This article from Missoulian reporter Rob Cheney offers a real-world look at a thinning/restoration project.
James Stoker compared his log landing piles to sorting change in his pocket.
“That’s the nickels, that’s the dimes, that’s the quarters,” he said, pointing at stacks of de-limbed trees destined to become tipi poles, fence posts, firewood and lumber. “The pennies go to Bonner.”
Those “pennies” — trunks too spindly to make a single 2×4 — used to remain on the hillsides above Gold Creek when Plum Creek Timber Co. and its predecessors were cutting massive pine trees for the plywood mills in Bonner. Today, the mill yard is covered in pennies, and Stoker and his brother Mike make a living cutting, sorting and selling the logs they once left behind.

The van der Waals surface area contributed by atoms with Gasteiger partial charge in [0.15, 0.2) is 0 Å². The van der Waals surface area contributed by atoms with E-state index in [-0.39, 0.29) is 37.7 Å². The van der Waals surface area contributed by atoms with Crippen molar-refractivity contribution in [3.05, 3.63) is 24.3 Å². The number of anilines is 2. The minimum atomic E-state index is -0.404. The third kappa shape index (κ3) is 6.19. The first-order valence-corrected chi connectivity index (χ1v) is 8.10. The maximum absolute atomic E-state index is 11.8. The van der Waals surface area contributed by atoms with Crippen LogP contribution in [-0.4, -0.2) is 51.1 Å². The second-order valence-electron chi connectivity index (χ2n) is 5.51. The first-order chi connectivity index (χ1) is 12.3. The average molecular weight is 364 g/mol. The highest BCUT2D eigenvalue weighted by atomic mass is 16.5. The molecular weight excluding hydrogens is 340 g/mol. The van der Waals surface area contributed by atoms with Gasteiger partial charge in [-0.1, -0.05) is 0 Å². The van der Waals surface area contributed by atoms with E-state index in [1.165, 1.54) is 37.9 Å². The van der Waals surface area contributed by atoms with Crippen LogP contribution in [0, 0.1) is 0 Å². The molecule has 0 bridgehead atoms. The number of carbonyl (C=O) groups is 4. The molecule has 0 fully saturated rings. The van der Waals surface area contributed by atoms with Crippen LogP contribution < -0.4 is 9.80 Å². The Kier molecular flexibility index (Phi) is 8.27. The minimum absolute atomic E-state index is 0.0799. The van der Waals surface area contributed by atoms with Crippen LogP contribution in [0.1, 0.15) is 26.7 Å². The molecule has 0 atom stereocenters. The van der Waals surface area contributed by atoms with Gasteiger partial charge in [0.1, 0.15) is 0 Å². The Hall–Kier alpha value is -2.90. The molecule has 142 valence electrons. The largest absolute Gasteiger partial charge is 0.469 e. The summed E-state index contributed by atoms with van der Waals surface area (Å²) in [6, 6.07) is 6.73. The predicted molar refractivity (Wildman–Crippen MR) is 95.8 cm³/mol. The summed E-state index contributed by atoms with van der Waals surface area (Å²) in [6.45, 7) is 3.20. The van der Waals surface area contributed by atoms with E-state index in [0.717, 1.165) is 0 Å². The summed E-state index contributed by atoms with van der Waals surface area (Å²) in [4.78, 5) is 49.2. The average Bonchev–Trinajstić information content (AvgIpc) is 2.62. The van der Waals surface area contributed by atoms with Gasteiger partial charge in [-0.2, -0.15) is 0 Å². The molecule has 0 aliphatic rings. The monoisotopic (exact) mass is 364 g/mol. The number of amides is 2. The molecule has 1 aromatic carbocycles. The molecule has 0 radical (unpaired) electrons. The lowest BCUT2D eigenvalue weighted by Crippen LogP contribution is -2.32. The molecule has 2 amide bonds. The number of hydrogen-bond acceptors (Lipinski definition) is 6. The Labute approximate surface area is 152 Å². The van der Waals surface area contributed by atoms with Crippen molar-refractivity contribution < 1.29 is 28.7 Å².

Instead, what they leave behind are slopes with mature western larch, Ponderosa pine and Douglas fir trees spaced 30 to 50 feet apart at random intervals. The spacing mimics the stumps of the old-growth trees cut in the industrial logging days.
“This is not a timber sale,” BLM Forester Kyle Johnson said. “It’s a stewardship project. It’s based on the relationship we have built with the Stokers, and the relationships they have with small mills.”
Without those relationships, BLM would need to spend between $700 and $1,500 an acre to thin the forest. Finding markets for the little trees, and loggers to cut them, brings the taxpayer cost down to $60 an acre, Johnson said.